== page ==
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J Nutr Gerontol Geriatr. 2018 Jan-Mar;37(1):1-13. doi: 10.1080/21551197.2017.1419899. Epub 2018 Mar 5.

Low 25-Hydroxyvitamin D Concentrations and Risk of Incident Cognitive Impairment in Black and White Older Adults: The Health ABC Study.

Author information

1
a Department of Internal Medicine , Baylor Scott & White Health , Temple , Texas , USA.
2
b Wake Forest School of Medicine, Sticht Center on Aging, Section of Gerontology and Geriatric Medicine , Winston-Salem , North Carolina , USA.
3
c James H. Quillen VA Medical Center, Mountain Home VA Medical Center, East Tennessee State University , Mountain Home , Tennessee , USA.
4
d Wake Forest School of Medicine, Department of Biostatistical Sciences, Section of Gerontology and Geriatric Medicine , Winston-Salem , North Carolina , USA.
5
e University of California at San Francisco , San Francisco , California , USA.
6
f University of Pittsburgh Department of Epidemiology, Graduate School of Public Health , Pittsburgh , Pennsylvania , USA.
7
g National Institute on Aging, Intramural Research Program , Washington DC , USA.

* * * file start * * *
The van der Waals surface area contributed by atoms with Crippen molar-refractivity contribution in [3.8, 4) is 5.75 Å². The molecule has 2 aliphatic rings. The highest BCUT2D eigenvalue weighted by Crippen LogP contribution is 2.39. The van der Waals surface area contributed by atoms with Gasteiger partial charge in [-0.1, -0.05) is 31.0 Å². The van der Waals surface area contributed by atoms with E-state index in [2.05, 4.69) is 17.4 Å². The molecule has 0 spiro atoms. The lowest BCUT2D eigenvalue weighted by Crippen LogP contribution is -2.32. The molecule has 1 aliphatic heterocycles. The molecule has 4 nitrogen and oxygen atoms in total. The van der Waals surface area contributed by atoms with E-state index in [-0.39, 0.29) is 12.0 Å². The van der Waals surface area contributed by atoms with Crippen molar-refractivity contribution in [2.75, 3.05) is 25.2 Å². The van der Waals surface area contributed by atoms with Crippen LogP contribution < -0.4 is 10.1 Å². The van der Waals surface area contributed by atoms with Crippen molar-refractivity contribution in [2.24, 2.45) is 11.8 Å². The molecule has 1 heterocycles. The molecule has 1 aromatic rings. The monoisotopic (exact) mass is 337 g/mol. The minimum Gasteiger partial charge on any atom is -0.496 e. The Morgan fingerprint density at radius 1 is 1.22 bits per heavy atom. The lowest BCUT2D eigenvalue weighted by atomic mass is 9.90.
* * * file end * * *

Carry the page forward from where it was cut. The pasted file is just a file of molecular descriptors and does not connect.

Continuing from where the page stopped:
8
h MAS for the Health ABC Study, Wake Forest School of Medicine, Sticht Center on Aging , Winston-Salem , North Carolina , USA.

Abstract

Using data from the Health, Aging, and Body Composition study, we examined whether low 25-hydroxyvitamin D (25[OH]D) concentrations were associated with prevalent or incident cognitive impairment. Serum 25(OH)D concentrations were measured in 2,786 older adults and categorized as <20 ng/mL, 20 to <30 ng/mL, or ≥30 ng/mL. Cognitive impairment was defined as a score >1.5 standard deviations below race and education specific means on either digit symbol substitution test or modified mini-mental state test. Logistic regression determined the odds of cognitive impairment at baseline and year 5 by 25(OH)D category. 25(OH)D concentrations were <30 ng/mL in 57.3% of whites and 84.6% of blacks. After excluding participants with baseline cognitive impairment (n = 340), 13% of whites and 13% of blacks developed cognitive impairment by year 5. In whites, 25(OH)D concentrations <30 ng/mL were not associated with prevalent or incident cognitive impairment. Black participants with 25(OH)D concentrations <20 ng/mL had a higher odds of prevalent, but not incident cognitive impairment (OR (95% CI): 2.05 (1.08-3.91), p = 0.03) compared to participants with 25(OH)D concentrations ≥30 ng/mL. Low 25(OH)D concentrations were associated with twofold higher odds of prevalent cognitive impairment in blacks.

KEYWORDS:

Cognitive impairment; vitamin D

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